More recently, studies began to expand into studying microphysiologic systems (MPSs), a field that encompasses Organ-On-A-Chips. The following research is part of an initiative (publicly funded) whose goal it is to drive the research of human cell-derived models in order to advance the drug development field. One recent development was performed by Weber et al., who developed a rather interesting and novel proximal tubular MPS. It exhibits long-term viability, a previous limiting factor mentioned above, and retains function and polarized expression of proteins essential for reabsorptive and secretory transport. It also efficiently performs perilous biochemical synthetic activities and responds to physiological stimuli. Among all the testing this model went through, it was able to transport organic anionic solutes across the epithelial cell, was sensitive to selective inhibitors, and responded to nephrotoxins displaying secretion/expression markers of tubular cell injury. The MPS, when compared to conventional screening methods, holds the potential to better predict renal outcomes in drug development.

The idea of Organ-On-A-Chips has even made its way up to the International Space Station to provide scientific data for future human spaceflight and diseases here on earth. This mission, “Tissue Chips in Space Project” includes support and guidance by the National Institute of Health’s National Center for Advancing Translational Sciences (NCATS) as well as the International Space Station U.S. National Lab. Four different types of chips will make their way up to space, including: cartilage, bone and synovium (joint tissue) chip developed by MIT, a lung host defense chip developed by the Children’s Hospital of Philadelphia, a blood brain barrier chip developed by biotech specialists, and finally a kidney chip developed by the University of Washington. Because it takes so long for conditions to develop, these chips are being sent to a place where time speeds up, space. Scientists will finally be able to observe things such as the early stages of kidney disease, conditions such as osteoporosis, and kidney stones. These conditions can take years to form on earth, however, they develop in weeks or months in microgravity.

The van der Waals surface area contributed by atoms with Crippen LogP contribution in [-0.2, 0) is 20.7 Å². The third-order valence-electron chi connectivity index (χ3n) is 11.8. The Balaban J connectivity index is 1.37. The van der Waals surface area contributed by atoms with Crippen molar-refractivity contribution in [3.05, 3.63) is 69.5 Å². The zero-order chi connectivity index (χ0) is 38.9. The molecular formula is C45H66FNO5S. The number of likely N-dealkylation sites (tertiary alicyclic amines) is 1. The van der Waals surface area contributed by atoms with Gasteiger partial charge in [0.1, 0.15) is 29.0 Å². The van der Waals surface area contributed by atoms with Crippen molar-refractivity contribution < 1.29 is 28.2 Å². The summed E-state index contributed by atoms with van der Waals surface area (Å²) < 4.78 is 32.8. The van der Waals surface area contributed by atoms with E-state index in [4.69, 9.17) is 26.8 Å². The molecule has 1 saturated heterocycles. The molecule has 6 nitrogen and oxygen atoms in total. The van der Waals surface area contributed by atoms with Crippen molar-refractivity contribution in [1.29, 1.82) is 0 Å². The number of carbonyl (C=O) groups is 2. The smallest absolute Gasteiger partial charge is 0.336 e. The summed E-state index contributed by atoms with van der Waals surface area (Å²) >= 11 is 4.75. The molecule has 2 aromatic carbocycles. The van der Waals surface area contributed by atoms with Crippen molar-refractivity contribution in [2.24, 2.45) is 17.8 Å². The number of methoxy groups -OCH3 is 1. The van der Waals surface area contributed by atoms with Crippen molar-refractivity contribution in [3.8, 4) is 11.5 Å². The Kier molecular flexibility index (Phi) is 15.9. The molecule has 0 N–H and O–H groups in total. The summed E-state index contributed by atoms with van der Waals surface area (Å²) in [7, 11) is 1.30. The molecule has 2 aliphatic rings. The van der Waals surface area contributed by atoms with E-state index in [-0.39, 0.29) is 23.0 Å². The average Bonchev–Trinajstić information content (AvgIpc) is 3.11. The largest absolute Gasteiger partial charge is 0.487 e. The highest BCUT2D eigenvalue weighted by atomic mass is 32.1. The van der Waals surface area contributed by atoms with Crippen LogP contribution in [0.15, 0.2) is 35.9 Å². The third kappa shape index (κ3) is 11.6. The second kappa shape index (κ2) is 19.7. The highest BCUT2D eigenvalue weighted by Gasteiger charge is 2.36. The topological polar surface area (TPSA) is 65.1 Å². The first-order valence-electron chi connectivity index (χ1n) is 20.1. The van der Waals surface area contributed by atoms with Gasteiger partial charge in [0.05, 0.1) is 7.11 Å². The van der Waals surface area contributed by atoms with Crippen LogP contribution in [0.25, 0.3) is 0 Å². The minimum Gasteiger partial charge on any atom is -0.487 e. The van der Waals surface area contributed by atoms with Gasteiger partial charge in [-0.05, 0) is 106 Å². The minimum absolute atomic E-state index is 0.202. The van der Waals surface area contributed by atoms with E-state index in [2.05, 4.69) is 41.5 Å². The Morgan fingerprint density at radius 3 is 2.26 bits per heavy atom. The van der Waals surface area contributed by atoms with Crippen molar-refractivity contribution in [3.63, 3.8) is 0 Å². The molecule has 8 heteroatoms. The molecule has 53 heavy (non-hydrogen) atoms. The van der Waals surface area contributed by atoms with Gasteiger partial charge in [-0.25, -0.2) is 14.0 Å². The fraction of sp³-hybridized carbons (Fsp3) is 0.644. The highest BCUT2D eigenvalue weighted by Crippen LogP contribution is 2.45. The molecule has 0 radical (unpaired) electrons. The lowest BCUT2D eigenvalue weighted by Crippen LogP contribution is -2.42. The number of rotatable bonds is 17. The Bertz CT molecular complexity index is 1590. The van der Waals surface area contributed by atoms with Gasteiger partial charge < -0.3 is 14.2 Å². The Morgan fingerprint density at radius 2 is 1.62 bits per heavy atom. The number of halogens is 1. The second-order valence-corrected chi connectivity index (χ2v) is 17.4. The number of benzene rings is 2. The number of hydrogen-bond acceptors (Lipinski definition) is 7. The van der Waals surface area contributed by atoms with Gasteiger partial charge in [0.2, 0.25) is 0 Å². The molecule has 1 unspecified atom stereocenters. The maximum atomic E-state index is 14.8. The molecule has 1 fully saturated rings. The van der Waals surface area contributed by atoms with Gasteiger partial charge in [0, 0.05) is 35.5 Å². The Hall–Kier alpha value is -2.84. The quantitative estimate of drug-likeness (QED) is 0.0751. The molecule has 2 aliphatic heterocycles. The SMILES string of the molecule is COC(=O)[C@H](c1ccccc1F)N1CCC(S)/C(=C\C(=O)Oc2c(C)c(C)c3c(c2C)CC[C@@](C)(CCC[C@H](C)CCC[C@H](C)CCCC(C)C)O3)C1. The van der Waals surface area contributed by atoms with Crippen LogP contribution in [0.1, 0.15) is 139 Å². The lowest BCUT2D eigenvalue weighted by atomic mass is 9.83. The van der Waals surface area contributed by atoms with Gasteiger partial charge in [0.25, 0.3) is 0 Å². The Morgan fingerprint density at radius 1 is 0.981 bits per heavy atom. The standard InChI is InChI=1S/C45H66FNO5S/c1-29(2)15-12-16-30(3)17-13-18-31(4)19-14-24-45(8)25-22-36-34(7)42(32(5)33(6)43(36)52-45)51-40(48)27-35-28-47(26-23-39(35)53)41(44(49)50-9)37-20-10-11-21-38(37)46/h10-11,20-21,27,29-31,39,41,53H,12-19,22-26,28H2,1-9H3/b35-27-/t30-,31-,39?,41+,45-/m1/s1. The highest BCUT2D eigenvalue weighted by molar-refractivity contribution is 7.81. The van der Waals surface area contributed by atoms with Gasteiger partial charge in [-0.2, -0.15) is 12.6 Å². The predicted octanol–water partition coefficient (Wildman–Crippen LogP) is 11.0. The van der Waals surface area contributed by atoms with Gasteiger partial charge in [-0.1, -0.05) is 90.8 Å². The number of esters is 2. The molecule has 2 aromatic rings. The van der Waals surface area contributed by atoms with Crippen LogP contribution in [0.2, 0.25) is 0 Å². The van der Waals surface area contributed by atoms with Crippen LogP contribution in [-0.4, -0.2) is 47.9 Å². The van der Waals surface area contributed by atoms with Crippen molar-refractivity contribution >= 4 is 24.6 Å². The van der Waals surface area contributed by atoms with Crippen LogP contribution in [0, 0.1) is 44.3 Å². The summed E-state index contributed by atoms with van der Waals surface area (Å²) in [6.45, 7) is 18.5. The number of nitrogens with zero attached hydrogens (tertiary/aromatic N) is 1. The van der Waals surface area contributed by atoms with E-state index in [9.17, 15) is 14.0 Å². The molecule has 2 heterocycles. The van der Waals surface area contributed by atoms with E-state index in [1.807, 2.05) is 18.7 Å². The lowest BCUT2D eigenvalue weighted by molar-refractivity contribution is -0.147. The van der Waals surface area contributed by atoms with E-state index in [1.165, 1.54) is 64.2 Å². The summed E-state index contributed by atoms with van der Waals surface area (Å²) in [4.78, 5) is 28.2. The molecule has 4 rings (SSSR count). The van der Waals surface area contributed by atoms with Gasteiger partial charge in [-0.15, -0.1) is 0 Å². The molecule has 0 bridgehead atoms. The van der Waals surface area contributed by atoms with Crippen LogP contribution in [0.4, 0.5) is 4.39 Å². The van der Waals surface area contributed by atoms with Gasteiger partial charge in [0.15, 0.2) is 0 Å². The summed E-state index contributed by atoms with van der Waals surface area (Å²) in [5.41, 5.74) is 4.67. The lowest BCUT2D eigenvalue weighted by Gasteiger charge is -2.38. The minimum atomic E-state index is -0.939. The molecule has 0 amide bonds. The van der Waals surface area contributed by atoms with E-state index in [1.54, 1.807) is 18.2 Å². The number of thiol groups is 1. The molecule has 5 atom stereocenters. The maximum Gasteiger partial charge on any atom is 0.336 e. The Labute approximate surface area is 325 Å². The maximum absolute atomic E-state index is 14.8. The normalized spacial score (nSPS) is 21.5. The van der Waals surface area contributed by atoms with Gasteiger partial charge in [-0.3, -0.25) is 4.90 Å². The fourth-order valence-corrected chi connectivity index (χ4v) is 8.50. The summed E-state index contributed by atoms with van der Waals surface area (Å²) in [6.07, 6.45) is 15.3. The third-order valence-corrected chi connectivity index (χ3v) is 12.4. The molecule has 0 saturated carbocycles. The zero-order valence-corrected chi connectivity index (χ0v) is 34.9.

The development of these models provides the potential to observe multiorgan interactions, basic structures, and functions in a more accurate model. It also provides a prevailing screening tool for human disease as well as for testing novel treatments. Maybe by the time I finish my PhD, we will see more organs on chips and possibly an increase in some clinical trials successfully utilizing these chips. 

Kasey Belanger
PhD Student at Augusta University